4 out of 5 stars
A copy of this was provided free of charge from the publisher in return for an honest review.
On my long list of places that I would love to visit given a small fortune and no pandemic, is Shetland. From what I have seen in photos, it is a bleak and remote part of the world that also looks utterly beautiful. It is not the only set of islands on the north coast of Scotland, to the west is the tiny isle of Foula. It is only 20 miles away and looking at the satellite images of it, it might as well be on another planet.
Watching the eternal surge and hush of the sea we were lost in its timelessness – a hundred thousand years before us, a hundred thousand years after we were gone, so it would keep rolling in.
The people that live there are tough and resourceful and used to dealing with everything that the Atlantic throughs at them every single day of the year. The weather here is relentless. Sheila Gear wanted to paint a picture of just what life was like there over the course of a year. She was an incomer and married to one of the island’s crofters. Not only did she help on the croft, but there had three young children and a myriad of other responsibilities for the land.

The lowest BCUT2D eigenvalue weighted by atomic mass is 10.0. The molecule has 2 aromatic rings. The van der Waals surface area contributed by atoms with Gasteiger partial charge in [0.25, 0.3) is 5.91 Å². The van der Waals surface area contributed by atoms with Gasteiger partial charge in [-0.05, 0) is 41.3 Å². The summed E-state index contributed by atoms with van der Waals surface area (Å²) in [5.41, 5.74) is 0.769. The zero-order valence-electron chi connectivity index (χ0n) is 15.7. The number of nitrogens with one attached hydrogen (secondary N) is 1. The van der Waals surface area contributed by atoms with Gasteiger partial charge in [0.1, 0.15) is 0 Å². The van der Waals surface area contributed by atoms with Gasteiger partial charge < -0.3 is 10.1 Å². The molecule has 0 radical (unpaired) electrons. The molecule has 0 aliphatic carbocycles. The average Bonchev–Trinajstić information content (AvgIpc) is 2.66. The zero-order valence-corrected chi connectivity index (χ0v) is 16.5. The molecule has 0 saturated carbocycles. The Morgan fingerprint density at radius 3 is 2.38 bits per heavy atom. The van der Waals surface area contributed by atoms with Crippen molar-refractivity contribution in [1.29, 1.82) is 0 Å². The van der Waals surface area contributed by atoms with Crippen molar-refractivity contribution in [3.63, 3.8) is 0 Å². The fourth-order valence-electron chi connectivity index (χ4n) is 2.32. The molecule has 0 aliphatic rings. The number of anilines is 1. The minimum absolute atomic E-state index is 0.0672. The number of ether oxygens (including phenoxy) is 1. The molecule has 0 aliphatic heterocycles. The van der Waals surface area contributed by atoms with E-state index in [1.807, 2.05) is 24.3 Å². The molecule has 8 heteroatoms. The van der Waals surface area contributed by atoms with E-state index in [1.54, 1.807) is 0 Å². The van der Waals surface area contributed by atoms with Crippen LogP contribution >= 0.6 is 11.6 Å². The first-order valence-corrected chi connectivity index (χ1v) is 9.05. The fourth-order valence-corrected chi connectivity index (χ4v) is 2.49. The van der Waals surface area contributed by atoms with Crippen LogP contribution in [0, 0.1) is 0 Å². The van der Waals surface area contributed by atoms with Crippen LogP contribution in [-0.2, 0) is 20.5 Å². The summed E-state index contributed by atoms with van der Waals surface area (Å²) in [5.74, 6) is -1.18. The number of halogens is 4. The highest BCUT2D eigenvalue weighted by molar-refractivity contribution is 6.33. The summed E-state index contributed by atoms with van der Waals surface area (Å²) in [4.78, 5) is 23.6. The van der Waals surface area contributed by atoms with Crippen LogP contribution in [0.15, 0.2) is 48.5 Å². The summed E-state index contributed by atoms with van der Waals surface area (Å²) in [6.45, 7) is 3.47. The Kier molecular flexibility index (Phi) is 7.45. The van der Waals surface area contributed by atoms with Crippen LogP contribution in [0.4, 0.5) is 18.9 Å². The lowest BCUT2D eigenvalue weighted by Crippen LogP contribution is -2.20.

Not only does she write about the things that they have to do over the course of the year, but she tells how the people there used to cope in the past. But this is mostly about the croft, the hard work in the ever so brief summer as they race to get the hay in before winter returns, the struggle to make sure that the lambs are safely born and they have an income for the year. She also talks about the lack of support from the government and how they feel forgotten on their tiny patch of land.
Sit here and scan the distant horizon where sea and sky meet in a far silver line, let your mind roam free; here you will find a glimpse of understanding of life.
Unlike a lot of books about people revelling in Island life, this is a book that does not shy away from dealing with living in a place as remote as this. It is one tough life that they live on Foula. But even though it is bleak there, you can find beauty, and Gear’s prose does just that, picturing evocative moments in the breaks in the weather as well as the particular beauty of the light. It did feel like a philosophical outlook at certain points but she does not hold back on hold bloody difficult it is there. It is a wonderful read about someone who is deeply rooted and in love with the landscape of the place.